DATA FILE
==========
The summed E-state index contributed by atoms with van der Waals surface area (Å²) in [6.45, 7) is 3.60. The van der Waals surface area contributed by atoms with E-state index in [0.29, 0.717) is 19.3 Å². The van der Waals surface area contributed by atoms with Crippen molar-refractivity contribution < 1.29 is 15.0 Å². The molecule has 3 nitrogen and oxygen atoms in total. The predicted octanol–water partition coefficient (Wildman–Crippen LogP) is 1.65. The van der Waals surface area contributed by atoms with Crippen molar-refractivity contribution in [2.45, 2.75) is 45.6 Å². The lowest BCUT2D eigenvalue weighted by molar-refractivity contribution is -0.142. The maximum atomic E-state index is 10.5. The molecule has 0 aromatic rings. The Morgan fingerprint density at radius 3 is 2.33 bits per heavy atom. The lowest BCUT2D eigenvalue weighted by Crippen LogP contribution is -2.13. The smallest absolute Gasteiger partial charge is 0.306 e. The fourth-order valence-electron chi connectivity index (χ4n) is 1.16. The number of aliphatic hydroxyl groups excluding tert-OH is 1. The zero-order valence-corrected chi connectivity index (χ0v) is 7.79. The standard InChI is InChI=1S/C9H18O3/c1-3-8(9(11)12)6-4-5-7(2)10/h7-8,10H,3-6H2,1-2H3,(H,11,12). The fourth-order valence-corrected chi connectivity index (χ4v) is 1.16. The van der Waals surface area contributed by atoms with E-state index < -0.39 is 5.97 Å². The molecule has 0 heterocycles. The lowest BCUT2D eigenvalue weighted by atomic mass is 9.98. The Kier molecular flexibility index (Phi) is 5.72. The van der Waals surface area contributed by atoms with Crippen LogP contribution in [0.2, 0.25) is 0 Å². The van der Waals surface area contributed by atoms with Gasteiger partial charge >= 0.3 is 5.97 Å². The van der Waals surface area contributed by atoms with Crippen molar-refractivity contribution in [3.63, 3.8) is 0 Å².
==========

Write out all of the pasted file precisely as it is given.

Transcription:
The summed E-state index contributed by atoms with van der Waals surface area (Å²) in [6.45, 7) is 3.60. The van der Waals surface area contributed by atoms with E-state index in [0.29, 0.717) is 19.3 Å². The van der Waals surface area contributed by atoms with Crippen molar-refractivity contribution < 1.29 is 15.0 Å². The molecule has 3 nitrogen and oxygen atoms in total. The predicted octanol–water partition coefficient (Wildman–Crippen LogP) is 1.65. The van der Waals surface area contributed by atoms with Crippen molar-refractivity contribution in [2.45, 2.75) is 45.6 Å². The lowest BCUT2D eigenvalue weighted by molar-refractivity contribution is -0.142. The maximum atomic E-state index is 10.5. The molecule has 0 aromatic rings. The Morgan fingerprint density at radius 3 is 2.33 bits per heavy atom. The lowest BCUT2D eigenvalue weighted by Crippen LogP contribution is -2.13. The smallest absolute Gasteiger partial charge is 0.306 e. The fourth-order valence-electron chi connectivity index (χ4n) is 1.16. The number of aliphatic hydroxyl groups excluding tert-OH is 1. The zero-order valence-corrected chi connectivity index (χ0v) is 7.79. The standard InChI is InChI=1S/C9H18O3/c1-3-8(9(11)12)6-4-5-7(2)10/h7-8,10H,3-6H2,1-2H3,(H,11,12). The fourth-order valence-corrected chi connectivity index (χ4v) is 1.16. The van der Waals surface area contributed by atoms with E-state index < -0.39 is 5.97 Å². The molecule has 0 heterocycles. The lowest BCUT2D eigenvalue weighted by atomic mass is 9.98. The Kier molecular flexibility index (Phi) is 5.72. The van der Waals surface area contributed by atoms with Crippen LogP contribution in [0.2, 0.25) is 0 Å². The van der Waals surface area contributed by atoms with Gasteiger partial charge >= 0.3 is 5.97 Å². The van der Waals surface area contributed by atoms with Crippen molar-refractivity contribution in [3.63, 3.8) is 0 Å².